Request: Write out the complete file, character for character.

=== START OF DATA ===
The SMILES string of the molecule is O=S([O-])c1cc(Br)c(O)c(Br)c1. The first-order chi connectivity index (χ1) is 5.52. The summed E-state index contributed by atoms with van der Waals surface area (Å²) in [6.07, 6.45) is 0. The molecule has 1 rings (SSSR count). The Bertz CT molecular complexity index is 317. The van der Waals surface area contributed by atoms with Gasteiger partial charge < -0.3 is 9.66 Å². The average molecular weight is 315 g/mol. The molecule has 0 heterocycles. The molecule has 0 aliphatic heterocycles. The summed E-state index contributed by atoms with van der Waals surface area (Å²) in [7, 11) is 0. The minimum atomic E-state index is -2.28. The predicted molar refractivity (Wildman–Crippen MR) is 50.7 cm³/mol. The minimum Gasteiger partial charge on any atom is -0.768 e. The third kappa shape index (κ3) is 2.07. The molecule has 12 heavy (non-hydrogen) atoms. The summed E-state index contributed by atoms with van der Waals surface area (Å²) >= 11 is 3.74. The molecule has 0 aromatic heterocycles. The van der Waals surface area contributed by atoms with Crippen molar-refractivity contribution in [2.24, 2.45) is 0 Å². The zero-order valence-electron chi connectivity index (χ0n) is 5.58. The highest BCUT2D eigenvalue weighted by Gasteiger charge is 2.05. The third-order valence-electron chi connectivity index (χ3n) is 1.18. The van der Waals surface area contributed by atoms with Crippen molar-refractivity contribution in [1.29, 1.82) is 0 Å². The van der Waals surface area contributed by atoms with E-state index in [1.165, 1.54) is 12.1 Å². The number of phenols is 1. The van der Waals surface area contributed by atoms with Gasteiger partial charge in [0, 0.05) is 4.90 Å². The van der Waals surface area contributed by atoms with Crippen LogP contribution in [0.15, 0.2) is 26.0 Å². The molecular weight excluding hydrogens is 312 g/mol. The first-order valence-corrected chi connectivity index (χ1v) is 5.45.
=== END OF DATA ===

The SMILES string of the molecule is O=S([O-])c1cc(Br)c(O)c(Br)c1. The first-order chi connectivity index (χ1) is 5.52. The summed E-state index contributed by atoms with van der Waals surface area (Å²) in [6.07, 6.45) is 0. The molecule has 1 rings (SSSR count). The Bertz CT molecular complexity index is 317. The van der Waals surface area contributed by atoms with Gasteiger partial charge < -0.3 is 9.66 Å². The average molecular weight is 315 g/mol. The molecule has 0 heterocycles. The molecule has 0 aliphatic heterocycles. The summed E-state index contributed by atoms with van der Waals surface area (Å²) in [7, 11) is 0. The minimum atomic E-state index is -2.28. The predicted molar refractivity (Wildman–Crippen MR) is 50.7 cm³/mol. The minimum Gasteiger partial charge on any atom is -0.768 e. The third kappa shape index (κ3) is 2.07. The molecule has 12 heavy (non-hydrogen) atoms. The summed E-state index contributed by atoms with van der Waals surface area (Å²) >= 11 is 3.74. The molecule has 0 aromatic heterocycles. The van der Waals surface area contributed by atoms with Crippen molar-refractivity contribution in [2.24, 2.45) is 0 Å². The zero-order valence-electron chi connectivity index (χ0n) is 5.58. The highest BCUT2D eigenvalue weighted by Gasteiger charge is 2.05. The third-order valence-electron chi connectivity index (χ3n) is 1.18. The van der Waals surface area contributed by atoms with Crippen molar-refractivity contribution in [1.29, 1.82) is 0 Å². The van der Waals surface area contributed by atoms with E-state index in [1.165, 1.54) is 12.1 Å². The number of phenols is 1. The van der Waals surface area contributed by atoms with Gasteiger partial charge in [0, 0.05) is 4.90 Å². The van der Waals surface area contributed by atoms with Crippen LogP contribution in [0.15, 0.2) is 26.0 Å². The molecular weight excluding hydrogens is 312 g/mol. The first-order valence-corrected chi connectivity index (χ1v) is 5.45.